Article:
What Is 'Quiet Quitting' And Is It Good For Your Mental Health?

According to a 2022 poll by Gallup, 32% of U.S. adults are engaged with their jobs, and 18% of people are actively disengaged. Those actively disengaged with their work — called "loud quitters" by Gallup — will post about their dissatisfaction on social media. People who are simply meeting their job expectations but aren't necessarily engaged with their jobs are called "quiet quitters." Gallup estimates that at least 50% of the workforce fit into this category and are likely looking for work elsewhere. Among workers under 35, the number of engaged employees significantly decreased by six points, and those actively disengaged increased by six points from 2019 to 2022.

According to The Conversation, the method of quiet quitting isn't new. The idea of only doing the bare minimum on the job was used during labor disputes in the United Kingdom. Staffers used this tactic at a college in the U.K. in May 2021 to show that the college couldn't work as effectively without staff going beyond their normal duties. Although this method isn't new, the drive behind quiet quitting has shifted from collective action to mental health. It's about work-life balance.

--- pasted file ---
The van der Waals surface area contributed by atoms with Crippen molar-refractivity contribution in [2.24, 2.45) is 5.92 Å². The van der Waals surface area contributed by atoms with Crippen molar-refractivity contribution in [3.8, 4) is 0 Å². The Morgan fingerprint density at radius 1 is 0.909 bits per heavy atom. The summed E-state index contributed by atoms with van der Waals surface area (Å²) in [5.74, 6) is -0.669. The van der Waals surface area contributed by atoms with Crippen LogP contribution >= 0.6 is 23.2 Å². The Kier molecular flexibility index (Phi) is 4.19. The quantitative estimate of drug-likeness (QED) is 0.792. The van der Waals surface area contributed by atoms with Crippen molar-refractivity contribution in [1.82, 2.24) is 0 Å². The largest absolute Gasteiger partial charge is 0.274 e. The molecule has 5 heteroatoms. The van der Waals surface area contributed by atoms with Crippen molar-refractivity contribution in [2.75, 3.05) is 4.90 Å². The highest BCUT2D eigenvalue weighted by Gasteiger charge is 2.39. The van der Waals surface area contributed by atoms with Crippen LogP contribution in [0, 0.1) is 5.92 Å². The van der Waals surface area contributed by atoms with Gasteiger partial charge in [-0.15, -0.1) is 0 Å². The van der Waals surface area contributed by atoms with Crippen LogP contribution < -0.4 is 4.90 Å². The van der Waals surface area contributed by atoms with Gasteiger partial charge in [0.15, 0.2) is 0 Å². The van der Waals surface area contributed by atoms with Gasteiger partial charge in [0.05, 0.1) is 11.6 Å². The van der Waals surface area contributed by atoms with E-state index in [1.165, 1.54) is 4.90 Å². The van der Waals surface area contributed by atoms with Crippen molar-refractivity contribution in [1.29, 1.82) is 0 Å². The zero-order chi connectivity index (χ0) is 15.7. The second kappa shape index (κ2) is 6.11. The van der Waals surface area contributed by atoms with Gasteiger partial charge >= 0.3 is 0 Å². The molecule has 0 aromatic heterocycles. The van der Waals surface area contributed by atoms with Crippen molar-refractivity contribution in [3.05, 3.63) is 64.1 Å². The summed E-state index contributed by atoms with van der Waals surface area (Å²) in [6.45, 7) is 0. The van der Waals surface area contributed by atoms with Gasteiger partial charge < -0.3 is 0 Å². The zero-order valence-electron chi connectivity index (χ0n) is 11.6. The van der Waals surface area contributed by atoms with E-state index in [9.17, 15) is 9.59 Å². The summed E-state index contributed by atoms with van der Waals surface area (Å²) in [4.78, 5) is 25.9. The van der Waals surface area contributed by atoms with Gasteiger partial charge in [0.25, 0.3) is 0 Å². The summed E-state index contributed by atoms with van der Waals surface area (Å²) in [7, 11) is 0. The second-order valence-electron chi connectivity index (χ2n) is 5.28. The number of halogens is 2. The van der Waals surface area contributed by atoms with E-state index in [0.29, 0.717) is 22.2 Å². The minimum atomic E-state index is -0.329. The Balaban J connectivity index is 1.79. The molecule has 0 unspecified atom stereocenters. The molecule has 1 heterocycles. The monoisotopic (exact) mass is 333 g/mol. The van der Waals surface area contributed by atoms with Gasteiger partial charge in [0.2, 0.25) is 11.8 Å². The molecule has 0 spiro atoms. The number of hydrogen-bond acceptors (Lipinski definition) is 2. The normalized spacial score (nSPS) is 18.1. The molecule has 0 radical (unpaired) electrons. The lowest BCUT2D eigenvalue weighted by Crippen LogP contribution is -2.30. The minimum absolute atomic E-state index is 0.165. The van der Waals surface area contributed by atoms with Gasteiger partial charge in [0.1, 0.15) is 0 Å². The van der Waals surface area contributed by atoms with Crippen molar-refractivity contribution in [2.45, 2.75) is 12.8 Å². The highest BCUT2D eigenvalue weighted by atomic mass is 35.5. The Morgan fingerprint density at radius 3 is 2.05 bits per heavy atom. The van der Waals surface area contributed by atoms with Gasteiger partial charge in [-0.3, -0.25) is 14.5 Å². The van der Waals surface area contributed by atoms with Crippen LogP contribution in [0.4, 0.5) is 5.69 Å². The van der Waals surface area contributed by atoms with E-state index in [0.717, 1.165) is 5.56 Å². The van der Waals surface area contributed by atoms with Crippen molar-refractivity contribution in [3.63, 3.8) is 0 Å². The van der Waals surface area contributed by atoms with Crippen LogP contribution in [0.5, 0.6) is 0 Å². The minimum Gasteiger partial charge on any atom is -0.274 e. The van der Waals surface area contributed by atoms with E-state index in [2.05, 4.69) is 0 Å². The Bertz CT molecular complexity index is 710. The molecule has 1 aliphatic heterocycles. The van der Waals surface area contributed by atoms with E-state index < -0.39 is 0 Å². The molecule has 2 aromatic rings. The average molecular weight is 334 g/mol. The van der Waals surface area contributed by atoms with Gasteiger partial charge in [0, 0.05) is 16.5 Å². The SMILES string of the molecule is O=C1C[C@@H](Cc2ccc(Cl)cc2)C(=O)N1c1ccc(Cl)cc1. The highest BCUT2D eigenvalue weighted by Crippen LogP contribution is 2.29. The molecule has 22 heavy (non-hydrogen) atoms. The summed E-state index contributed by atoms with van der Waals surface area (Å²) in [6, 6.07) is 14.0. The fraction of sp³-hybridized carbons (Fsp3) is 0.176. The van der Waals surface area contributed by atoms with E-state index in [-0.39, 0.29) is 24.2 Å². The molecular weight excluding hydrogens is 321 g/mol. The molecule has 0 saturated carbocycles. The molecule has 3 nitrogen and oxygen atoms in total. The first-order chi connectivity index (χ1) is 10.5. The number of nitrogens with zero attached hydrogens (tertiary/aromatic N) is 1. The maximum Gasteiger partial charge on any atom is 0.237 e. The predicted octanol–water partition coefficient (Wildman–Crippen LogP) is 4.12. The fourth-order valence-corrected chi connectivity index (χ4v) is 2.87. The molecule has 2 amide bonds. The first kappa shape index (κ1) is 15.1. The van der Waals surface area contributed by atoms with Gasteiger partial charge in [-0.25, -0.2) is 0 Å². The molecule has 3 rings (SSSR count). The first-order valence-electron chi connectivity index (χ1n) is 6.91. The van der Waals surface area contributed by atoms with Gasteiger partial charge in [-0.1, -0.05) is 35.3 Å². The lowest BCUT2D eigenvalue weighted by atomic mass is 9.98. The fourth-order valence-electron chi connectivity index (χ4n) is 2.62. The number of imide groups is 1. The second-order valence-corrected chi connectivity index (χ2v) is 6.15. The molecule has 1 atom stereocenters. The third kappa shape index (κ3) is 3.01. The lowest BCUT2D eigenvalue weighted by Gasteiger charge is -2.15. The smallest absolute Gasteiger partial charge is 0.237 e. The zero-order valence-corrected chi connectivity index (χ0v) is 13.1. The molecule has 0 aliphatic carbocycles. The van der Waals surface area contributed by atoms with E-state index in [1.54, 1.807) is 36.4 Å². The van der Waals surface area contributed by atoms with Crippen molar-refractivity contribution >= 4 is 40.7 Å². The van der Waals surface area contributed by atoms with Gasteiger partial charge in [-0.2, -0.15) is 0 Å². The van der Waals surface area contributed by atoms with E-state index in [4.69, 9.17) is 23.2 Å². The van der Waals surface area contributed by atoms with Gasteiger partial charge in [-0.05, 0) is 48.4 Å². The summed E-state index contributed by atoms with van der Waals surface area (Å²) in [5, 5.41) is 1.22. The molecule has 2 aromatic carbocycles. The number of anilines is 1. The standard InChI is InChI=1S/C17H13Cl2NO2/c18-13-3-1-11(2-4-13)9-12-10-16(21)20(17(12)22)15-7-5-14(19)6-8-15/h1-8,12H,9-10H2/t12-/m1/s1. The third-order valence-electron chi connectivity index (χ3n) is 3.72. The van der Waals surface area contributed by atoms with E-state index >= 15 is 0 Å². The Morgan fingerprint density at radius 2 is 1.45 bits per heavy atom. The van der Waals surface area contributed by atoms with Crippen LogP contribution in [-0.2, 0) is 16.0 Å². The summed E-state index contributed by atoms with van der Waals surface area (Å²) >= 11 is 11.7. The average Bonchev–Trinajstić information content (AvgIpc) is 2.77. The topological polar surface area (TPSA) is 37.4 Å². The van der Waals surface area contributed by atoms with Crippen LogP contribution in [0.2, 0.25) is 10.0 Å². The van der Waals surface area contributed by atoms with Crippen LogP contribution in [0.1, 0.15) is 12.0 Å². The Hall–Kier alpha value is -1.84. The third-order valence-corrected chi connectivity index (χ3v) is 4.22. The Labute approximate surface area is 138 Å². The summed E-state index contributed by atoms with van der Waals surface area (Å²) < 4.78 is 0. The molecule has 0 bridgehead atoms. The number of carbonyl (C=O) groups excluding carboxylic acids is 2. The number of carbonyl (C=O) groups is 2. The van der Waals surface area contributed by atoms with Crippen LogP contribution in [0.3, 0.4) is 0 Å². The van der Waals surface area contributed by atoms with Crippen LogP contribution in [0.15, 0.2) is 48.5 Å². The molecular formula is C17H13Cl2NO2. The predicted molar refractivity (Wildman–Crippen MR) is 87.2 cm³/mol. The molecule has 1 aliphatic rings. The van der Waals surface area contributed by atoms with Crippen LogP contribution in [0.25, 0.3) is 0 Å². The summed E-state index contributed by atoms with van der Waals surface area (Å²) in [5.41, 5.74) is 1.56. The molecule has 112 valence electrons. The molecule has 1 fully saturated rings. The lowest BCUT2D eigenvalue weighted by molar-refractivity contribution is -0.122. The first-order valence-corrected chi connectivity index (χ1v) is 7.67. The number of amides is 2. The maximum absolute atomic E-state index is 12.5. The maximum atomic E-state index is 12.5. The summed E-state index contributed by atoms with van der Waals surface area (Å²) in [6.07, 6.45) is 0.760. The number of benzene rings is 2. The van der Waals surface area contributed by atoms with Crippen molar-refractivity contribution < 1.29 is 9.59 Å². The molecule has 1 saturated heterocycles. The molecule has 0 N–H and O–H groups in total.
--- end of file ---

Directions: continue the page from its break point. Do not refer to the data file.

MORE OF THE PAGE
Can 'quiet quitting' help your mental health?

Although the World Health Organization doesn't classify work burnout as a medical condition, it's described as an occupational phenomenon in the International Classification of Diseases. Work burnout occurs when you feel depleted, you no longer feel effective in your job, and you have negative feelings about your job.

According to Healthline, quiet quitting is a way to deal with this work burnout. It means you're identifying less with your job and placing more importance on your work-life balance. Rather than quitting the job altogether, you establish boundaries with your job so you don't feel as much stress. This allows you to direct your efforts into factors that influence your well-being such as quality time with the important relationships in your life.

A 2022 study in Oncology Times offered some ways to address work burnout so that you can balance your work with your life. Be sure to include exercise and hobbies into your day, which helps you establish quality time outside of work. Make a plan to avoid emails and any work after your normal work hours. Most of all, make your mental health a priority and take vacation days.